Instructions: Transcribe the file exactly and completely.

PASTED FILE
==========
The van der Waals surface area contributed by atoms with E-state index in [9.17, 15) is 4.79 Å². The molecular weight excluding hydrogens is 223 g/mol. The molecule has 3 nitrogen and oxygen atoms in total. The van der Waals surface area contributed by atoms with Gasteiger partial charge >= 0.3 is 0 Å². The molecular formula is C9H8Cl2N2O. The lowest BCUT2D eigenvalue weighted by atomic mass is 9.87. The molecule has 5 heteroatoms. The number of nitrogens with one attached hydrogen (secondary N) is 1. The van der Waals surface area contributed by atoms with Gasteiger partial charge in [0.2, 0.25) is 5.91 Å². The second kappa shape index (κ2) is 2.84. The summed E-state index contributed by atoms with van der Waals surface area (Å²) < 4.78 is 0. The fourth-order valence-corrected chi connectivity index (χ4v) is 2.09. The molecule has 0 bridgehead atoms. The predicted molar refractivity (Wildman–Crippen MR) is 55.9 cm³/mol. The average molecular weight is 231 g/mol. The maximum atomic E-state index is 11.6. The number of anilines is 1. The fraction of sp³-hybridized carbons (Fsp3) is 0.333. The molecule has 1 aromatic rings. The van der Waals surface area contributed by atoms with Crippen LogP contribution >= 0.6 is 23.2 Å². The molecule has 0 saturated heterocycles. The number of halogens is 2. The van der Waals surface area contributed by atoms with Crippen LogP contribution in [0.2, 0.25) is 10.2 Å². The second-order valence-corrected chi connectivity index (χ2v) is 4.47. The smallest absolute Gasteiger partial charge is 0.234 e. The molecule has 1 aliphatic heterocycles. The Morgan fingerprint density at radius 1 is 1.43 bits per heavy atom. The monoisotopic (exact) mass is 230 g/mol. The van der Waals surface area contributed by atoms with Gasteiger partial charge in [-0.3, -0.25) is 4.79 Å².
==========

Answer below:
The van der Waals surface area contributed by atoms with E-state index in [9.17, 15) is 4.79 Å². The molecular weight excluding hydrogens is 223 g/mol. The molecule has 3 nitrogen and oxygen atoms in total. The van der Waals surface area contributed by atoms with Gasteiger partial charge >= 0.3 is 0 Å². The molecular formula is C9H8Cl2N2O. The lowest BCUT2D eigenvalue weighted by atomic mass is 9.87. The molecule has 5 heteroatoms. The number of nitrogens with one attached hydrogen (secondary N) is 1. The van der Waals surface area contributed by atoms with Gasteiger partial charge in [0.2, 0.25) is 5.91 Å². The second kappa shape index (κ2) is 2.84. The summed E-state index contributed by atoms with van der Waals surface area (Å²) < 4.78 is 0. The fourth-order valence-corrected chi connectivity index (χ4v) is 2.09. The molecule has 0 bridgehead atoms. The predicted molar refractivity (Wildman–Crippen MR) is 55.9 cm³/mol. The average molecular weight is 231 g/mol. The maximum atomic E-state index is 11.6. The number of anilines is 1. The fraction of sp³-hybridized carbons (Fsp3) is 0.333. The molecule has 1 aromatic rings. The van der Waals surface area contributed by atoms with Crippen LogP contribution >= 0.6 is 23.2 Å². The molecule has 0 saturated heterocycles. The number of halogens is 2. The van der Waals surface area contributed by atoms with Crippen LogP contribution in [0.2, 0.25) is 10.2 Å². The second-order valence-corrected chi connectivity index (χ2v) is 4.47. The smallest absolute Gasteiger partial charge is 0.234 e. The molecule has 1 aliphatic heterocycles. The Morgan fingerprint density at radius 1 is 1.43 bits per heavy atom. The monoisotopic (exact) mass is 230 g/mol. The van der Waals surface area contributed by atoms with Gasteiger partial charge in [-0.3, -0.25) is 4.79 Å².